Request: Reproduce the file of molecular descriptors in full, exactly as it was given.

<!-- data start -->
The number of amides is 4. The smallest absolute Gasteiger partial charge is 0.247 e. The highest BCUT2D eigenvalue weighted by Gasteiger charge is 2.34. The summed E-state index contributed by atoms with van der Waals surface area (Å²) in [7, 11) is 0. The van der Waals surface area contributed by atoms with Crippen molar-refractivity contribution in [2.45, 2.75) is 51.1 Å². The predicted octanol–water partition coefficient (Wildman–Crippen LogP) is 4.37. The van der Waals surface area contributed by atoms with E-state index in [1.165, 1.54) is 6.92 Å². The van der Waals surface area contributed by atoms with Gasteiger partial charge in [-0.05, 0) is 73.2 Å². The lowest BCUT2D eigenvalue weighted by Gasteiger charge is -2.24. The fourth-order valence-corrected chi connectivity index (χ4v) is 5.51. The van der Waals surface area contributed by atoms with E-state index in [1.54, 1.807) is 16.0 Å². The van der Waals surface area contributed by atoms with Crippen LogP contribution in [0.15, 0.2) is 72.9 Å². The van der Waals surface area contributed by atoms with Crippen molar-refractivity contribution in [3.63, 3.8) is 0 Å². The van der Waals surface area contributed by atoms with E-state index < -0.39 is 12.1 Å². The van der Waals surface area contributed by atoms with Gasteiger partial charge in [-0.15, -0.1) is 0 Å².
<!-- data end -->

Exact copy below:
The number of amides is 4. The smallest absolute Gasteiger partial charge is 0.247 e. The highest BCUT2D eigenvalue weighted by Gasteiger charge is 2.34. The summed E-state index contributed by atoms with van der Waals surface area (Å²) in [7, 11) is 0. The van der Waals surface area contributed by atoms with Crippen molar-refractivity contribution in [2.45, 2.75) is 51.1 Å². The predicted octanol–water partition coefficient (Wildman–Crippen LogP) is 4.37. The van der Waals surface area contributed by atoms with E-state index in [1.165, 1.54) is 6.92 Å². The van der Waals surface area contributed by atoms with Gasteiger partial charge in [-0.05, 0) is 73.2 Å². The lowest BCUT2D eigenvalue weighted by Gasteiger charge is -2.24. The fourth-order valence-corrected chi connectivity index (χ4v) is 5.51. The van der Waals surface area contributed by atoms with E-state index in [1.54, 1.807) is 16.0 Å². The van der Waals surface area contributed by atoms with Crippen LogP contribution in [0.15, 0.2) is 72.9 Å². The van der Waals surface area contributed by atoms with Crippen molar-refractivity contribution in [3.63, 3.8) is 0 Å². The van der Waals surface area contributed by atoms with E-state index < -0.39 is 12.1 Å². The van der Waals surface area contributed by atoms with Gasteiger partial charge in [-0.15, -0.1) is 0 Å².